De La Tour Trickster 7PL at Gilles Clement Gallery
In a recent studio visit, Serge Clement commented, "You know when Marina and I met in Paris in 1962, an artist could still afford to have his own table at La Coupole or chez Castel . . . but we actually met at the Crazy Horse . . ."
Married a year hence, in 1963, artists Serge and Marina remained fixtures on the Paris nightclub and art scene. Twelve years Marina's senior, Clement had already framed a successful career as an artist with numerous solo exhibitions, beginning in the 50's. In the 60's and 70's he also worked in advertising and publishing. By 1978, he had his first solo exhibition at Paris’ legendary Pierre and Marianne Nahon's Galerie Beaubourg.
Born in Belgrade, Yugoslavia in 1945, Marina studied painting and sculpture in Paris, where, as an established artist in her own right, she had numerous solo exhibitions both in France and in the United States. In addition to fine art, Kamena worked in textiles, drawings, illustration for magazines, newspapers and international record covers.
Their son, Gilles (the gallerist for this exhibition) was born in 1971. The younger Clement talks about growing up in his parent’s studio, and about the extended "Charmed Circle" (homage to Gertrude Stein) of artists and literati where, "I found myself sharing dinner and entire nights with the likes of Umberto Eco, Jean Baudrillard, Italo Calvino, Paolo Fabbri, Milos Forman, Cesar, Arman, Charlotte Rampling, Charles Matton, Claude Francois, Brian Jones, Francoise Sagan, etc."
Serge and Marina's formal collaboration began in 1996, while hired by Warner Bros. Studios to replicate masterpieces in actual size for the movie Rembrandt, starring Klaus Maria Brandauer and directed by fellow artist Charles Matton. The scope of their work reflects the sweep of western and European art history. I would hasten to add, too, that it feels like a much larger collaboration. There are the palpable influences of artists like Jean Cocteau and the late surrealists, Cesar and Arman as well as the sight gags, visual equivalents of Nabokov's anagrams.
The over-all feeling is "Pop", but we're reminded that, for many artists, surrealism was the cradle of "Pop”; while in this case, Clement Kamena have managed to derive from the pop etiquette by incorporating their featured technique of classical painting in a contemporary setting.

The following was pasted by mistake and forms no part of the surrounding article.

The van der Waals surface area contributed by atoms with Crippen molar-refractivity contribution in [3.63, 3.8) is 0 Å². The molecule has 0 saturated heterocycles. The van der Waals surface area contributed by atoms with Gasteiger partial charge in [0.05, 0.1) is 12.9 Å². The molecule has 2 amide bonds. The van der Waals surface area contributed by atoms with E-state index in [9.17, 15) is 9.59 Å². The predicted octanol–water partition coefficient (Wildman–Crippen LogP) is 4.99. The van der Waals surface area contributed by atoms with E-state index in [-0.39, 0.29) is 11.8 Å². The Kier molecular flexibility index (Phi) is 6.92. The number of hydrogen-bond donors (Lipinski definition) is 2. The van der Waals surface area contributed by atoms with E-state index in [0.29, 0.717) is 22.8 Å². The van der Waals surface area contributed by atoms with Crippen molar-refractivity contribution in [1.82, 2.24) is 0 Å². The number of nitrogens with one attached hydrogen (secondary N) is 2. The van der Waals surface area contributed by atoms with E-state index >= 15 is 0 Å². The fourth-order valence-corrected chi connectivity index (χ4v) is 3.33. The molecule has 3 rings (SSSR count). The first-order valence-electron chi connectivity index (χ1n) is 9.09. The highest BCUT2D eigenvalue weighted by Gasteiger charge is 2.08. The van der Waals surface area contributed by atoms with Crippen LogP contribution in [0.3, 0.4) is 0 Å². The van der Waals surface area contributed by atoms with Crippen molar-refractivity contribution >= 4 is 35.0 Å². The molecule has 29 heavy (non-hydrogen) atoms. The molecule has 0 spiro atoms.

As stated in a review of an exhibition at the Allan Stone Gallery in 2006, "The results," are offbeat, clever works of enormous craftsmanship that outguess the viewer."
The current exhibition, "Illusions," comprises two dozen recent works that are primarily mixed media, and fall into three categories: Painting, sculpture, and constructions.
The obvious first whistle-stop conversation here could be about appropriation. But is it really appropriation?
Many of the works, some of which reference "Scarlett J" and "Girl with a Pearl Earring" (masterfully painted, the earring also stands out in 3-dimensions) are so ubiquitous that they almost appear "canned", introducing the leitmotif of their main collaboration, the Jar Memory Project. In a companion book to another recent exhibition, "Jar Memory," the artists state their manifesto: “A word can occasion a laugh if it brings together the Wedding of Cana and green peas. The word we have chosen is Conservation, because the term suggests both the museum case and the grocery shelf. The gap between word and image is so quickly crossed that it becomes evidence itself. Depicting words -- jar, conservation, painting -- the language of illusion becomes our chosen task. We ourselves become conservators."
Gilles Clement comments, "My parents had a genuine concern about the disappearance of classical art in the last century; being sometimes forgotten or erased by what might have been legitimate innovations but nonetheless forgotten; and had the desire to give homage to the masters by including them in their conceptual archival work. But there's a gentle irony: from the grocery shelf, the clear Mason jar serves both as a transparent container to protect its contents, but also to preserve the important art works and historic icons through the ages.
So the conversation is really not so much about appropriation, but about perception . . . about preservation . . . about cataloging within a new creation a fantastic archive of the past, the present and what’s to come….
And naturally, it's about illusion. "Illusion as a ‘certain regard’…..
I would add that so many of the objects or illusions in the exhibition simply delight.
‘Michelangelo’ and ‘De la Tour’ stand as some of the exhibition’s most powerful work, in which Clement Kamena have managed to transform classical idols into contemporary faces, where their 3-dimensional work playfully seduces.
There are also the constructions - I liked ‘Flame’ in particular, with a bird's eye view of the lower Manhattan topography as seen from the torch of the Statue of Liberty.
But, the most surprising, and of special interest in this exhibition are the "Final Neon Jars," incorporating neon relief into painting. In my opinion, the principal works here, "Freedom", "Ophelia," and "Stardom" are the most compelling.
Finally, I must confess that I am fundamentally intrigued with the process of collaboration itself. This kind of artistic collaboration, more common in music, or even in design, happens far more rarely in contemporary art (certainly, more common in Renaissance times). I wonder if each of the works was like Mozart's ‘four hands’ sonatas: did Serge and Marina have their own secret language as twins develop in early childhood? Marina suggested there were times when she and Serge would relieve one another where a specific crafting application was concerned, but I never got a clear answer, hence the magic in this process.